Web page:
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Re: [xmca] activity (was concepts)

Ha, ha! I;m not concentrating. First I sent this to Anna only, in error, but then, I notice, I made a big error. I meant to say I think our disagreement hinges mainly around how we understand what Vygotsky meant by "*unit of analysis*."

multiple apologies
Andy Blunden wrote:
There are a few minor things, but I think our disagreement hinges mainly around how we understand what Vygotsky meant by "word meaning."

anna sfard wrote:
Good, Andy, I like disagreement, except that am always surprised (not to say in awe) when it comes so quickly :-)

* Wittgenstein is nice, but I am interested in Vygotsky not LW. I think LSV is far deeper. Though of course others are more than welcome to use LW's concepts if they so desire.

Wouldn't use "nice" as the best description of Wittgenstein, but whatever the epithet, being interested in LSV is, for me, not a good enough reason to be not interested in LW. I think both are deep thinkers and both have lots to offer, often in a complementary manner.

* I'd be interested in the source for your claim that "concept" was his unit of analysis for development.

He created a whole theory of concept development, from the syncretic stage, through complexes, to pseudoconcepts, to concepts. Since he saw word meaning as the unity of thought and speech, this was his way to investigate the development of human thinking.

* The quotes you give seem to confirm for me that as a unit of an activity, "act" is exactly the right term for his use of "word meaning."

Act is a one-time thing. Word meaning is supposed to generalize.

* I'd be interested in your source for "word unit" being replaced by "word concept" as his "official" unit in his study of intellectual development and when "word unit" or "word concept" were the unit of anything.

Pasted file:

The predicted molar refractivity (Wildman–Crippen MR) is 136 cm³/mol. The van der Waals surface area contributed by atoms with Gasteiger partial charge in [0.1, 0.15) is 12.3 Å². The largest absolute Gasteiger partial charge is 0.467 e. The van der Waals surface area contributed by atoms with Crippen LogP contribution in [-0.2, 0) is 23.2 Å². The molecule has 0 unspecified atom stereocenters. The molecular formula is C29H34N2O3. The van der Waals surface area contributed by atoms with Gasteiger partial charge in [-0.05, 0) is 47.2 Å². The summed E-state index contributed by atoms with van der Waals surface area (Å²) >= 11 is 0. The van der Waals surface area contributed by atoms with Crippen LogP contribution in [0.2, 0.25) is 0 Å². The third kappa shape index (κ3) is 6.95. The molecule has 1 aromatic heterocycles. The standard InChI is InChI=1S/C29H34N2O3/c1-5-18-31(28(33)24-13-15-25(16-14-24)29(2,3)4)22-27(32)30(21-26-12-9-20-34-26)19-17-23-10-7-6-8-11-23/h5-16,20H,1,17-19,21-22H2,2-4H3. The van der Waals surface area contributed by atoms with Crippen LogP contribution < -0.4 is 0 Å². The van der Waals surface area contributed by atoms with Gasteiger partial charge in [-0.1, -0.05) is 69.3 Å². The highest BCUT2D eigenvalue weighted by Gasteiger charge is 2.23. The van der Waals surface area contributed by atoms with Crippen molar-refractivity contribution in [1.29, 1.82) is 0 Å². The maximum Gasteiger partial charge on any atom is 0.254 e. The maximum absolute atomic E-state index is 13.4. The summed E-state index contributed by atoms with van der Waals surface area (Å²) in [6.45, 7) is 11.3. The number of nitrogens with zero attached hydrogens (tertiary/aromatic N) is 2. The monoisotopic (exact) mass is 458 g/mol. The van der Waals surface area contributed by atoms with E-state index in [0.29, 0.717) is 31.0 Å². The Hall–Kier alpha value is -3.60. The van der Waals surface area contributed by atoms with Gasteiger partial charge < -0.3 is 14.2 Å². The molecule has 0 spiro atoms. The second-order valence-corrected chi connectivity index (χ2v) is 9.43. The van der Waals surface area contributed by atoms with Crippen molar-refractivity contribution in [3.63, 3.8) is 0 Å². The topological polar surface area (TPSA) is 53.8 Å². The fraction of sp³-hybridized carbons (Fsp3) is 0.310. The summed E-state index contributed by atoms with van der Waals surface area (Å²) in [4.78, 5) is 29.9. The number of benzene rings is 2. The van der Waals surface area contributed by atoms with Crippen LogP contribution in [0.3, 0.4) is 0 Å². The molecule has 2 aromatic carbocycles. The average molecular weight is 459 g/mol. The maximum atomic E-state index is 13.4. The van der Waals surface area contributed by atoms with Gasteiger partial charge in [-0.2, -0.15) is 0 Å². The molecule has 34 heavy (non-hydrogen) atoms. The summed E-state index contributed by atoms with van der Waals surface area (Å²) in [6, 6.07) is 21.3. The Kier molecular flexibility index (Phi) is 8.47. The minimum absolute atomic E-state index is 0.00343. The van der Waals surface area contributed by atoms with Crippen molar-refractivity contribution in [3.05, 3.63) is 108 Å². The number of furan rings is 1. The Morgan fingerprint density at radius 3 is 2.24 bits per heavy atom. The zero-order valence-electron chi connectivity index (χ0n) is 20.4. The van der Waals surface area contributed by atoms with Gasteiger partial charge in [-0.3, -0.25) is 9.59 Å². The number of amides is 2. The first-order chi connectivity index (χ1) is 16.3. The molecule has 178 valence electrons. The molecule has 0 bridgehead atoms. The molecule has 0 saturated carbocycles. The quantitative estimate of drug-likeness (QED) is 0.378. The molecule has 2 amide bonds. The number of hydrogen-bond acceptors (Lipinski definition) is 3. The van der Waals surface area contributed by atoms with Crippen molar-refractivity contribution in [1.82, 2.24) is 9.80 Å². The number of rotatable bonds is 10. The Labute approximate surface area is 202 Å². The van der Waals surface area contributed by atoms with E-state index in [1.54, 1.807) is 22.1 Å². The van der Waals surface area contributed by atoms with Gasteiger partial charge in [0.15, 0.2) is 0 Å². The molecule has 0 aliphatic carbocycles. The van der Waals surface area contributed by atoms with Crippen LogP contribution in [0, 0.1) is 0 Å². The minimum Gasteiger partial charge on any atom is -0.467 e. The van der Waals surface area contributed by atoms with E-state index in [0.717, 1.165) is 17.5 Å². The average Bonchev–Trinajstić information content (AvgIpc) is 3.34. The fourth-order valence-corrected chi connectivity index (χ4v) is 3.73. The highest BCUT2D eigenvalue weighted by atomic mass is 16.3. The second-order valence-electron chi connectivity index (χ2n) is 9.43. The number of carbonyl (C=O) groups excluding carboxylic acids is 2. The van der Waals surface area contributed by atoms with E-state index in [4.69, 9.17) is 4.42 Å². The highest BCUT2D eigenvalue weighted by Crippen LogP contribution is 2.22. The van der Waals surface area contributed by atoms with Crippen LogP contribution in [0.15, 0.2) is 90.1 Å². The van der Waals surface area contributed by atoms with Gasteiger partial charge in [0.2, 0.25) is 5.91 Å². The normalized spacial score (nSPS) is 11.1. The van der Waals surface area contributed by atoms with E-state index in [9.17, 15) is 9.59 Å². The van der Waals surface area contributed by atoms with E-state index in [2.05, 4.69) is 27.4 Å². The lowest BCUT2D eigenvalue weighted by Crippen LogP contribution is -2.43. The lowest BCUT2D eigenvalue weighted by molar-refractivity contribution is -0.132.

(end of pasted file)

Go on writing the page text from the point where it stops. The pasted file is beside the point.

There is no such thing as "word unit". There is unit of analysis. Vygotsky first said that word meaning is his unit of analysis (see my first quote in the previous letter) and then used the concept in this role. * I think most terms and concepts we use connote things rather than processes, activities or relations. Human beings are born realists. If we abandon the process- meaning of words we give up our whole method.

You are right, we are incorrigible objectifiers (at least in our Western culture), but the fact that we are doing this does not mean it is a good thing to do, especially when you try to understand things better. Reifications/objectification, which we perform all the time whether we want them or not, are often our worst enemy, because we render thing permanent and human-independent. Deconstruction can help. But maybe we agree at this point? If we do, why did you put it as one of the "points of disagreement"?

* I think "discourse" cannot be a unit of analysis for anything because it is not a single, ie., unit but also history and development do not take place within discourse.

This is a good example of the reified use of history and development. These two are not things that happen in some medium. Things develop - historically or otogenically. Discourses, such as mathematical, literary, scientific, political, etc., may be great units of analysis, provided we are able to put up with the blurriness of their boundaries and with the fact that they are like the Heraclitean steam into which you never really step twice.
* What do you think Anna. Have I understood your meaning correctly?

Well Andy, what do you think? Have I understood YOU correctly?


*Andy Blunden*
Joint Editor MCA: http://www.informaworld.com/smpp/title~db=all~content=g932564744
Home Page: http://home.mira.net/~andy/
Book: http://www.brill.nl/default.aspx?partid=227&pid=34857
MIA: http://www.marxists.org

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